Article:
Investigating native and exogenous compounds within skin tissue

Starr, Nichola (2017) Investigating native and exogenous compounds within skin tissue. PhD thesis, University of Nottingham.

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The skin is the most extensive and accessible organ in the human body. It efficiently provides a barrier to an external hostile environment whilst maintaining and regulating fundamental physiological functions. The sophisticated and complex nature of this natural barrier requires continued analytical advancement to offer further insight into both its biological mechanisms and how to target the delivery of compounds through it. This work presents the use of a recently emerging technique in the field of skin research, time of flight - secondary ion mass spectrometry (ToF-SIMS), to investigate the presence of both native and exogenous compounds in skin tissue from samples collected both in vivo and ex vivo.

Subtle changes to the stratum corneum lipid composition have been shown to exert significant effects on the barrier properties of the skin and are associated with numerous skin disorders. The analysis of these lipid species and factors affecting their composition, both internal and external, is therefore a vital area of research. Using ToF-SIMS, this work has conducted an examination of changes to this lipid composition that have resulted from aging of the skin. This has been achieved by undertaking extensive development of a recently proposed surface analysis method to analyse sequential tape strips of stratum corneum. This study was unprecedented in demonstrating that ToF-SIMS could obtain information on human skin from samples collected in vivo. Changes in the levels of both cholesterol sulfate and long chain fatty acids were observed as a consequence of both intrinsic and extrinsic aging, offering confirmatory evidence to previously theorised skin aging mechanisms.

Research relating to the effective permeation of compounds across this skin barrier is also of upmost importance, both to the pharmaceutical and cosmetic industries, to enable the design of new topical formulations for skin delivery. Currently employed methods to assess the permeation of a compound are heavily focused on dermal delivery, with limited information obtained on the effectiveness of a compound to permeate into the upper layers of the skin. This research has therefore pioneered a dynamic SIMS method to conduct depth profile analysis of ex vivo porcine skin tissue, enabling the permeation of exogenous compounds to be monitored as a function of skin depth.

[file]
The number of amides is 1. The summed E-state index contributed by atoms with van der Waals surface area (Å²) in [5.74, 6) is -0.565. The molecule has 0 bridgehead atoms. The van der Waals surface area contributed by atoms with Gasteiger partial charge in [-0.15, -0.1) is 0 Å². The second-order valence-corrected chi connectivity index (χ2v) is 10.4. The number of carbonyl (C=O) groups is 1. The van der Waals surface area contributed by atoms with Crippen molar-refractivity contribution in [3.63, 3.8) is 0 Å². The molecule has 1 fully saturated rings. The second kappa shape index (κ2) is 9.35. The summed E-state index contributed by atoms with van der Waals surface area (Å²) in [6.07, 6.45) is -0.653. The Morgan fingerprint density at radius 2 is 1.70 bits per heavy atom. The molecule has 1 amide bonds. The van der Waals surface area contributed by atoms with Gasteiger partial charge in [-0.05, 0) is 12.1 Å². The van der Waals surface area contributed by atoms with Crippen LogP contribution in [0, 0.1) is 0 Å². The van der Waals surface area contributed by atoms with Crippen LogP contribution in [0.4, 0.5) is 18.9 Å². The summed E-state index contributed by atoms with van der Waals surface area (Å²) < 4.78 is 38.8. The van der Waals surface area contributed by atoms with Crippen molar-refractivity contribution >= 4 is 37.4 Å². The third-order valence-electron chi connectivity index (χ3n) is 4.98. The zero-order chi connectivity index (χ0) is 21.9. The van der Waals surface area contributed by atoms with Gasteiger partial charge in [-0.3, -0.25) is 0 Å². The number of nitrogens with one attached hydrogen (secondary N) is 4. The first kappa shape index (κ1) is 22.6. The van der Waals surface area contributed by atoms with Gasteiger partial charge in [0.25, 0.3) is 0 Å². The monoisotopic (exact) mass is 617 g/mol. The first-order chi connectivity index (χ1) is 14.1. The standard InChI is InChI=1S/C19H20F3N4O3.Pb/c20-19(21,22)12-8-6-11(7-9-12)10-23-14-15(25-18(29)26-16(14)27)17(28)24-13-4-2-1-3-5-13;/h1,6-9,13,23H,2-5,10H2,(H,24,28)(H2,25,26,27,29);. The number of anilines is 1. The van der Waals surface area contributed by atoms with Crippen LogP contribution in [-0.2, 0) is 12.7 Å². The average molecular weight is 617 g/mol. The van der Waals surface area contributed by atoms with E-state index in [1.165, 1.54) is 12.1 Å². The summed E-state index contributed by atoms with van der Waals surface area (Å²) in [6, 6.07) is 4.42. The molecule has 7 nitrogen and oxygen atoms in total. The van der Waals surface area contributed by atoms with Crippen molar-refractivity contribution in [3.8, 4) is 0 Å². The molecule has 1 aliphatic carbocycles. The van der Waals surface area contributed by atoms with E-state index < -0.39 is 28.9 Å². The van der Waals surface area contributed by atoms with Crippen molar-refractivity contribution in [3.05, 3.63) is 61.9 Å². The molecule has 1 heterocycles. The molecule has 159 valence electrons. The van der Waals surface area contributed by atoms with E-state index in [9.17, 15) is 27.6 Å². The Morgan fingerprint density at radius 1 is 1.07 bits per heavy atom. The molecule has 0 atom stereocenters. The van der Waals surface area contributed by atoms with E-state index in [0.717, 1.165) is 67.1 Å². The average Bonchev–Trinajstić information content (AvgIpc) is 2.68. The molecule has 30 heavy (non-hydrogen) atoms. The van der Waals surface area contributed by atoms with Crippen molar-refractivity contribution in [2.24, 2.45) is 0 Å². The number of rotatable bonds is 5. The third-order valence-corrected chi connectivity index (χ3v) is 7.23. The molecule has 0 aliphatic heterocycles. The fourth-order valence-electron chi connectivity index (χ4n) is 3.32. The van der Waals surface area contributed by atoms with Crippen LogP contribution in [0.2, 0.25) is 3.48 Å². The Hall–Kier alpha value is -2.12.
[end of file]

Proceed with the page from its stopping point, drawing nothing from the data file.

This work is novel in successfully producing 3D spatially resolved chemical profiles of exogenous compounds within biological tissue using ToF-SIMS. The permeation of four different vitamin C related compounds, popular ingredients in anti-aging cosmetic formulations, were assessed using this method, highlighting a significant difference in permeation efficiency between them. An investigation into the delivery of ascorbic acid to the skin from various different formulations was also achieved, highlighting a permeation enhancing effect from delivery via a novel supramolecular gel formulation. The method developed for surface analysis was also successfully applied to monitor the permeation of ascorbic acid through human stratum corneum following in vivo application of an ‘off-the-shelf’ cosmetic product.

Item Type: Thesis (University of Nottingham only) (PhD)
Supervisors: Scurr, David
Barrett, David
Keywords: ToF-SIMS, skin, analytical, stratum corneum, topical products, lipids, surface analysis, depth profiling, tape stripping, human, in vivo, porcine, ex vivo, cosmetics
Subjects: Q Science > QP Physiology > QP1 Physiology (General) including influence of the environment
Faculties/Schools: UK Campuses > Faculty of Science > School of Pharmacy
Item ID: 39139
Depositing User: Starr, Nichola
Date Deposited: 17 Jul 2017 04:40
Last Modified: 08 May 2020 12:15

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